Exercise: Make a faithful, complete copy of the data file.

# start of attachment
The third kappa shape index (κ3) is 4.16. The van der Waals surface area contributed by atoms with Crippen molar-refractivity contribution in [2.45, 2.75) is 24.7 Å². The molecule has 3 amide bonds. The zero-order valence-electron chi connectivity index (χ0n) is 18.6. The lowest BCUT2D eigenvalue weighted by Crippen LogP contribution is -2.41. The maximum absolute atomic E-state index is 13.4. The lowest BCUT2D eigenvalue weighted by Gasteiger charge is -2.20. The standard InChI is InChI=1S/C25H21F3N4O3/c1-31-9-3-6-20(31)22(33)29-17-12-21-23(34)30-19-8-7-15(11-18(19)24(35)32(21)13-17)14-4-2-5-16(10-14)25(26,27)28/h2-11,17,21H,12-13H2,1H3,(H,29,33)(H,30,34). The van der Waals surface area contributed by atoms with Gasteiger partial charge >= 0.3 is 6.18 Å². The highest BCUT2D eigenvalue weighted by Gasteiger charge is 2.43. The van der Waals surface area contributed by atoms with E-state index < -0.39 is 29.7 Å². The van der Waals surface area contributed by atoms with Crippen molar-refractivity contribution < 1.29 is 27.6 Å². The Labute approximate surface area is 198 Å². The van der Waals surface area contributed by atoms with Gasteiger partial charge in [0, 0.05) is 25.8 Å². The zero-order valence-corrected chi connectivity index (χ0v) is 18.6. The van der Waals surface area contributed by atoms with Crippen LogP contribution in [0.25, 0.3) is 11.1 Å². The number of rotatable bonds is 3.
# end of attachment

The third kappa shape index (κ3) is 4.16. The van der Waals surface area contributed by atoms with Crippen molar-refractivity contribution in [2.45, 2.75) is 24.7 Å². The molecule has 3 amide bonds. The zero-order valence-electron chi connectivity index (χ0n) is 18.6. The lowest BCUT2D eigenvalue weighted by Crippen LogP contribution is -2.41. The maximum absolute atomic E-state index is 13.4. The lowest BCUT2D eigenvalue weighted by Gasteiger charge is -2.20. The standard InChI is InChI=1S/C25H21F3N4O3/c1-31-9-3-6-20(31)22(33)29-17-12-21-23(34)30-19-8-7-15(11-18(19)24(35)32(21)13-17)14-4-2-5-16(10-14)25(26,27)28/h2-11,17,21H,12-13H2,1H3,(H,29,33)(H,30,34). The van der Waals surface area contributed by atoms with Gasteiger partial charge >= 0.3 is 6.18 Å². The highest BCUT2D eigenvalue weighted by Gasteiger charge is 2.43. The van der Waals surface area contributed by atoms with E-state index < -0.39 is 29.7 Å². The van der Waals surface area contributed by atoms with Crippen molar-refractivity contribution < 1.29 is 27.6 Å². The Labute approximate surface area is 198 Å². The van der Waals surface area contributed by atoms with Gasteiger partial charge in [0, 0.05) is 25.8 Å². The zero-order valence-corrected chi connectivity index (χ0v) is 18.6. The van der Waals surface area contributed by atoms with Crippen LogP contribution in [0.25, 0.3) is 11.1 Å². The number of rotatable bonds is 3.